CARBONDALE — Former Carbondale Police Chief Jody O’Guinn says that right after City Manager Kevin Baity fired him, Baity took him to get a gun.
O’Guinn, who was dismissed Aug. 18 after five years as the city's police chief, says he was immediately required to turn over his badge, his city phone and the keys to his city vehicle, effectively leaving him stranded at the Carbondale Civic Center. One other piece of city equipment remained at his home: a city-issued firearm, which O’Guinn had chosen not to use in favor of a weapon he brought with him from his previous law enforcement work in Alton.
Baity drove O’Guinn across town, and O’Guinn said they did not exchange any words throughout the duration of the trip. Once at his home, O’Guinn went inside while Baity waited in his truck. O’Guinn retrieved the weapon from a gun safe inside and brought it outside to Baity. The two shook hands, O’Guinn said, and Baity departed.
Last week, Baity said the firing had nothing to do with a recent series of controversial cases — a notion O’Guinn has contested, saying the only other information he was provided was that his car allegedly had not been seen enough at police headquarters during the most recent 30 days. He added that he “absolutely” felt his termination was the result of the unsolved deaths of Molly Young and Pravin Varughese, in addition to the theft three years ago of his personal handgun, which later turned up as the weapon in a murder.
Councilwoman Jane Adams has turned a critical eye on the firing, saying the city manager has an obligation to deal with employees “in an ethical and moral way” and that the firing could prevent O’Guinn from ever getting another law enforcement job.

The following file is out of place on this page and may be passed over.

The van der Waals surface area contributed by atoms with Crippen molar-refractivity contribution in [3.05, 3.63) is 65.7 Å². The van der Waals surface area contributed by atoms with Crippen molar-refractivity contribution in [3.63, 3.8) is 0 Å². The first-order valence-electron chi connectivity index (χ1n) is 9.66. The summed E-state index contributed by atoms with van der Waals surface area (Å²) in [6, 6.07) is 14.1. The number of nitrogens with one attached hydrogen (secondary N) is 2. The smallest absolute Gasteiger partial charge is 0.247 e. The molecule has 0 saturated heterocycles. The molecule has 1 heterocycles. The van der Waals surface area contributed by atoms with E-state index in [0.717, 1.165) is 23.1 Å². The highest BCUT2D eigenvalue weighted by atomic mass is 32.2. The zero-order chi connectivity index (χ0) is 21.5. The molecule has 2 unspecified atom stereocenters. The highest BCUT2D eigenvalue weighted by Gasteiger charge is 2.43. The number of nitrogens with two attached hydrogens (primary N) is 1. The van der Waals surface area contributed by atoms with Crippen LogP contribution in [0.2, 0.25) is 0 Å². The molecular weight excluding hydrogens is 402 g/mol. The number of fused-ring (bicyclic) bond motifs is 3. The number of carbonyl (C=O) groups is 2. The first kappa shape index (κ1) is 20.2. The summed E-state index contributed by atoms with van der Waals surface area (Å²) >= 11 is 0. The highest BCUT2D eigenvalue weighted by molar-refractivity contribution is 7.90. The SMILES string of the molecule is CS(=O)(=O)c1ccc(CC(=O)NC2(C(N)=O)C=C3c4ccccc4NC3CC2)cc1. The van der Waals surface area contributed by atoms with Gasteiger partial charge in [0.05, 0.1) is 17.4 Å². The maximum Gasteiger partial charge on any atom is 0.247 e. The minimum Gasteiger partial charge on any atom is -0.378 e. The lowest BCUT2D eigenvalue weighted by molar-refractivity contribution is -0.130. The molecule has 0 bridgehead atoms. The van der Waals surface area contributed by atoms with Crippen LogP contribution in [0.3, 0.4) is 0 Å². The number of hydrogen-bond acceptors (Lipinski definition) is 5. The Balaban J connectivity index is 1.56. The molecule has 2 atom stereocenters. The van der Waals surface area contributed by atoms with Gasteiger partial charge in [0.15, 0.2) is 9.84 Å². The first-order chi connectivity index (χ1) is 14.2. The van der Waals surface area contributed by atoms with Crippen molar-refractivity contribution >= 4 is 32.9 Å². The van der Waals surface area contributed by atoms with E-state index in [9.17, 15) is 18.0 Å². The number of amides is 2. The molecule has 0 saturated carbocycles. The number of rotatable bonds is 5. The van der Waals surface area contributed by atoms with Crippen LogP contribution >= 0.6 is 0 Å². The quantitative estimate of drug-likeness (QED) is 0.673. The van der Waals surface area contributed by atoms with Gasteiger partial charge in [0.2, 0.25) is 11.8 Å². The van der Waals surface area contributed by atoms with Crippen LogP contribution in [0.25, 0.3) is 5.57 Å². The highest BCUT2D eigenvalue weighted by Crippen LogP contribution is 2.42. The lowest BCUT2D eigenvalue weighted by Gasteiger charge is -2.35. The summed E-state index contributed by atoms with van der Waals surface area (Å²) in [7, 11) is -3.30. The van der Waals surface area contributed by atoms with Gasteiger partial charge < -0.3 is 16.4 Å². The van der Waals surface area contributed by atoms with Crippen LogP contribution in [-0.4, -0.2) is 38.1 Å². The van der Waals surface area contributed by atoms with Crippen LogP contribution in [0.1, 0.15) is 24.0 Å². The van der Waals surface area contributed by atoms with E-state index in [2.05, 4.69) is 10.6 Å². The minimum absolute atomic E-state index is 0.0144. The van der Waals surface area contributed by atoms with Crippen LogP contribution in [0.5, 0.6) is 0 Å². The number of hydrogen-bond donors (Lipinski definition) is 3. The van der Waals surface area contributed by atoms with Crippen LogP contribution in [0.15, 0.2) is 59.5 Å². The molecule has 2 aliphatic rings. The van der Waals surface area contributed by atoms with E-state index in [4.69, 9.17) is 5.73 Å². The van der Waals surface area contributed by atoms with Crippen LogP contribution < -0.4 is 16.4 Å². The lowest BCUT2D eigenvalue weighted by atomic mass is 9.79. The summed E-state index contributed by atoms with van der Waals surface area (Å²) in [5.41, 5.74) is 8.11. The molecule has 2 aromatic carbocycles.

In a mass email sent to subscribers, Adams said she and other members of the City Council didn’t learn of City Manager Kevin Baity’s decision until moments before it was made public, and even then, they were given no more than the “confidential matter” explanation formally issued by the city.
Adams acknowledged Baity’s authority over city employment matters but questioned whether the decision was made in the correct way.
“Common decency — not to mention good management and the city’s own disciplinary procedures — require that an employee perceived to be performing poorly be given the opportunity to meet management’s standards,” Adams wrote. “If the problem is one of differing views of the direction of the department, then the department head should be given the opportunity to find another position.”
Adams noted that O’Guinn had not received a performance review in more than two years, and he also received no severance package of any kind following his dismissal.
“As a result of the city manager’s action, Mr. O’Guinn may never be able to get a job in his professional field again. He deserved better,” Adams wrote. “Whatever the narrow legal, or broader political, justification for the City Manager’s actions, this is not the way I want the city to which I’ve given my heart to treat the people who work for us.”
When contacted on Tuesday, Baity said he had no further comment on the issue.
Late last week, O’Guinn said he had filed an appeal of his termination with a city labor board in an attempt to “clear my name." O’Guinn said he has to exhaust all of his options so that he can search for a new job without a cloud hanging over him.
“If they had a good reason they wanted to dismiss me, I’ll just move on,” he said. “I’ve only tried to do my job.”